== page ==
Virginia Leonard is an artist born in 1965 in Auckland, Aotearoa – New Zealand. She graduated with a Masters in Fine Arts from the Whitecliffe College of Arts and Design in 2001 and is represented in Europe by Taste Contemporary – Geneva, in United States by Mindy Solomon Gallery – Miami, in Australia by Martin Browne Gallery – Sydney, and in Aotearoa New Zealand by Gow Langsford Gallery – Auckland and Paul Nache Gallery – Gisborne.
In 2021 she won the Officine Saffi international ceramic award, and in 2020 she was awarded First Runner-Up at The Wallace Art Awards, Aotearoa New Zealand. In 2022 she will exhibit her work at Sculpture in the Gulf, with a large outdoor installation in Waiheke, Aotearoa, New Zealand. Virginia is also published in 100 Sculptures of Tomorrow, Thames and Hudson. She has had residencies at Guldagergaard-Internaional Ceramic Research Centre, Denmark and Glass House/Stone House Chenaud France. Her work is held in both private and public collections internationally.
This work is a self-portrait, a large-scale ceramic sculpture that is representation of my body. The form is coiled, precarious, threatening to fall over at any given moment, an intentional gesture that evokes the fragility of the body becoming undone. The glazes and resins resemble bodily excretions and the bulbous and shard like forms refer to the brokenness of my own body. This work is an ongoing dialogue I have with the realities of the voicelessness of chronic pain and bodily scarring and the daily need to define a visual language to process and translate life with chronic pain.Virginia Leonard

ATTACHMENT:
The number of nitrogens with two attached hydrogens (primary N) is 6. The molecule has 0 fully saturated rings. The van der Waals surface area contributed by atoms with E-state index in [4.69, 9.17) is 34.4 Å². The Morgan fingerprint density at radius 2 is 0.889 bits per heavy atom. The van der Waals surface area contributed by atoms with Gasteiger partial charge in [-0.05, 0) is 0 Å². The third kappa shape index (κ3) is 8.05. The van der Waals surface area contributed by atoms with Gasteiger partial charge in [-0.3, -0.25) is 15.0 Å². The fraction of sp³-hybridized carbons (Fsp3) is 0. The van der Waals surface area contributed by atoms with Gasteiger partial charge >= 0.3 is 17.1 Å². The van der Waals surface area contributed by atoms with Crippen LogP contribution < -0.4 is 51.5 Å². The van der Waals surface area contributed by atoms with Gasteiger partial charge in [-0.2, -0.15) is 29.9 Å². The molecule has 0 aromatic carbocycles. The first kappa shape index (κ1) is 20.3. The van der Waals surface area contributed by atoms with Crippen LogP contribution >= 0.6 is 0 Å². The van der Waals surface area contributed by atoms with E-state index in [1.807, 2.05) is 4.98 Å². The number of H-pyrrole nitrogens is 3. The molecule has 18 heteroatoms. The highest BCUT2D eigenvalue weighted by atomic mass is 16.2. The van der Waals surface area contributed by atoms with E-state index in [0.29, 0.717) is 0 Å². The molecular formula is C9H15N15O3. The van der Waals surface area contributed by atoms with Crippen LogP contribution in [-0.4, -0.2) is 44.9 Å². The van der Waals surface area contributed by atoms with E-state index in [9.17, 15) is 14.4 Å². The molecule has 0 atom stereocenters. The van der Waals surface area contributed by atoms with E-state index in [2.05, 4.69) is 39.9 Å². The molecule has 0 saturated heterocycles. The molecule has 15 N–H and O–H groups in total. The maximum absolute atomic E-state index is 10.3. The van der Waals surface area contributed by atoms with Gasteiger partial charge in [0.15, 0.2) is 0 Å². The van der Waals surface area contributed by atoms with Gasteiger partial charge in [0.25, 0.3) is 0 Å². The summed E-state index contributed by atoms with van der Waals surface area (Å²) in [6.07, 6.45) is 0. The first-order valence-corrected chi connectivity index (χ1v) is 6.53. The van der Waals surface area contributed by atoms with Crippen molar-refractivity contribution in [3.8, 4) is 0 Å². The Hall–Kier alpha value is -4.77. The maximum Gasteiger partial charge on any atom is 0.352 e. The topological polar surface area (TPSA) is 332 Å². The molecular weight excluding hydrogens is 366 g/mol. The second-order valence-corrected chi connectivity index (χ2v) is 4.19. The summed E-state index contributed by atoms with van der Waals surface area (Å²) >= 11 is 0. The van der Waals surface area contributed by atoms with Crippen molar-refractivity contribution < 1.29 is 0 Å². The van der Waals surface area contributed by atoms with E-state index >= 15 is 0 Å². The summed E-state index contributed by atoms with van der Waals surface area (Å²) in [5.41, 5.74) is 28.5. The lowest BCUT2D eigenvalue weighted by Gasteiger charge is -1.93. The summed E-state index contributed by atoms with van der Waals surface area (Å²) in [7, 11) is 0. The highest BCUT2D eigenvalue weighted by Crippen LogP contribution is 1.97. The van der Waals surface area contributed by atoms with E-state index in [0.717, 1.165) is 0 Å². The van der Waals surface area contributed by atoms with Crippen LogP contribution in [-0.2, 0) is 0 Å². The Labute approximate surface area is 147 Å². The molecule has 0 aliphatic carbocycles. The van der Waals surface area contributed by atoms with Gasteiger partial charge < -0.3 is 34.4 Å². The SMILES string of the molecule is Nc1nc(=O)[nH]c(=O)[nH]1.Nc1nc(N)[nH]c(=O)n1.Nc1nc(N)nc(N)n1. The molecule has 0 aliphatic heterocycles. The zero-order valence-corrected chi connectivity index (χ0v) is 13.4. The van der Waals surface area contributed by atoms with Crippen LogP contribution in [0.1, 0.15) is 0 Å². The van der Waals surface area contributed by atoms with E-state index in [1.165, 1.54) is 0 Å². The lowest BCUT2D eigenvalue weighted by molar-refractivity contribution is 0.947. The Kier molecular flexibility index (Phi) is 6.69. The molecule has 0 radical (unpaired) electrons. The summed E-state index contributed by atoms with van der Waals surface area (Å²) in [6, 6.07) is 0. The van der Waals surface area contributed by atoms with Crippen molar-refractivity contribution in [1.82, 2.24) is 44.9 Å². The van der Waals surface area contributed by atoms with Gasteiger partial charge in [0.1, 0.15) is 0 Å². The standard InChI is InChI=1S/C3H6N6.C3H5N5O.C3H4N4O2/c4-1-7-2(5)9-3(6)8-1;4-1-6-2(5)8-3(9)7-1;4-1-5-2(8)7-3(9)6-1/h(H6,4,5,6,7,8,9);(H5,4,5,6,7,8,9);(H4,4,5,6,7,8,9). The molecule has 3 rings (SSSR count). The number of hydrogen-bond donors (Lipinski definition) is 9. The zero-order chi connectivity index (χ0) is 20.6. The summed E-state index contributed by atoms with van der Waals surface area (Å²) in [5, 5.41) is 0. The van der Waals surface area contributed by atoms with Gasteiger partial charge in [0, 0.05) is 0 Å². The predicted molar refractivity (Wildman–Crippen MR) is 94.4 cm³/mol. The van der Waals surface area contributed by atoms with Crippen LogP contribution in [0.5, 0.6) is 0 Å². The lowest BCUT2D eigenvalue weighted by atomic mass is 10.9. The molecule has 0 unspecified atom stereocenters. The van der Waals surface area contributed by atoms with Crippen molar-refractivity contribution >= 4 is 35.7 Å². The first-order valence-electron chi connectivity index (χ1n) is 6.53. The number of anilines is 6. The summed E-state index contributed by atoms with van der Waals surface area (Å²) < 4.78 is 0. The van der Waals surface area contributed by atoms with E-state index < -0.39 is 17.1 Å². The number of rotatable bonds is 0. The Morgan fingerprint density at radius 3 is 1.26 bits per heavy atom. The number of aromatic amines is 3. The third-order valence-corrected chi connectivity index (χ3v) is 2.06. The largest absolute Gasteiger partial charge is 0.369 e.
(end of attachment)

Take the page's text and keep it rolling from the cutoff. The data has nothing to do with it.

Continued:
“Leonard deploys her unique language of colour and form to translate specific autobiographical memories. The clay ground is treated as a canvas and glazes are applied in a painterly way. Resembling bodily excretions, Leonard’s surfaces bleed and leak as if from an open wound. Some appear parched and cracked like baked subcutaneous flesh, while others drip globules of yellow-green glaze resembling bile. Areas are embellished with seductive gold lustre glaze, while others glisten with resinous tendrils that cascade downwards, the colour of fresh meat. A series of bulbous protruding forms refer to osteomyelitis, an infection of the bone that manifests as fungi that grows out of the flesh. Kiln bricks, paper clay shards, nails and structured elements act as interventions that allude to braces or supports, post operative solutions that might be used to heal tendons or reset broken bones.
Leonard’s works register the limitations of language when it comes to expressing bodily experience, becoming a visual lexicon for the everyday realties of living with chronic pain. Tapping into an aspect of lived experience that is highly personal and nearly impossible to articulate, Leonard’s work has an extraordinary ability to speak to other people living with chronic pain, and she counts many surgeons and medical professionals as patrons of her work.” Anna Briers, Virginia Leonard – The Pain Body: Embodiment and Renewal